Tuesday, March 20, 2007

Machine Analysis of Scientific Papers

There's a lot of exciting work going on in NLP right now, and it's hard to keep up...and even harder to maintain a blog about all of it! Larry pointed me to an article from last year detailing an automated tool for analyzing and comparing experimental reports.

This project sounds like some sort of XML markup scheme for outlining scientific papers, similar to the ontologies powering the semantic web initiative. It probably involves too much overhead to be widely adopted and therefore be useful, as it likely requires the author to spend an awful lot of additional time constructing papers such that the EXPO system could parse it. A much more elegant method would be for the system to perform an automatic analysis and markup of the text, however that would require NLP technology beyond what's currently available.

As you might imagine, a similar hurdle exists for the adoption of the semantic web in general. However, the analysis & synthesis of peer-reviewed journals presents us with yet another "killer app" for NLP. There is simply far too much information covering any given topic being generated for a human being to digest, even experts in a particular field...let alone a renaissance man or polymath to synthesize from diverse fields. Only a machine with advanced NLP capabilities would be able to make sense of it all and create new knowledge from what's already available.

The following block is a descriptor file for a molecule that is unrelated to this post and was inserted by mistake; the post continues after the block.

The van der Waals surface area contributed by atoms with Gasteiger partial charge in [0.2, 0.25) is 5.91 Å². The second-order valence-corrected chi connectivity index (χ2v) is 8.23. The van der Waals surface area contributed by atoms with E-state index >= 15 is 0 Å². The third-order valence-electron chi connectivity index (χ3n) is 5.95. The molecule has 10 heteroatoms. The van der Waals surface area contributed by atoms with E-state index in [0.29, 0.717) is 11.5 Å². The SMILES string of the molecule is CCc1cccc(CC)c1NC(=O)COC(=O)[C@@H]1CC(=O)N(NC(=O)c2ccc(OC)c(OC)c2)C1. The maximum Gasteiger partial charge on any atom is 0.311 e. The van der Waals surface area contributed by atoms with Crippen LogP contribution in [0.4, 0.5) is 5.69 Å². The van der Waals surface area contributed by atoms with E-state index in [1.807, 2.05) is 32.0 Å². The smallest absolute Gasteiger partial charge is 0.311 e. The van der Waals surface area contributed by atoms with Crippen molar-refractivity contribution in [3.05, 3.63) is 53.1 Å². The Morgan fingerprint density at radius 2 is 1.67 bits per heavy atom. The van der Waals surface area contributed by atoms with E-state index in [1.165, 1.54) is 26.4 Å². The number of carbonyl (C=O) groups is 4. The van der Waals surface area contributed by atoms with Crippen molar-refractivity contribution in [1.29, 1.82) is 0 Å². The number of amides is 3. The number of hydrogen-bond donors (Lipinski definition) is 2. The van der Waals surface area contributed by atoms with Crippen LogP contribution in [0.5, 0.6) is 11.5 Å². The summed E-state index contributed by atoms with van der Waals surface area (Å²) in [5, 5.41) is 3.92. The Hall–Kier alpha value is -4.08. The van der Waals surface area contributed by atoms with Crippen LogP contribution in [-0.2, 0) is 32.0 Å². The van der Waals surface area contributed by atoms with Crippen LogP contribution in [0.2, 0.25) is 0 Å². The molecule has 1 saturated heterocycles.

Friday, March 2, 2007

Commercially Available Automatic Summarization Software

In his weekly article, Robert X. Cringley profiles a company that has created software which is seemingly able to create relevant summaries of arbitrary size from bodies of text covering all possible subject domains. This is precisely the sort of thing I wanted to accomplish with my AutoSummary project. Automatic summarization is yet another application of NLP as a solution to the problem of too much information for humans to deal with. Learn more about iReader at Syntactica.

Marvin Minsky AI Podcast from 2001

Slashdot points us to three podcasts from MIT Professor Marvin Minsky where he discusses the past failures of AI and the hope for progress in the future. Part One can be found here.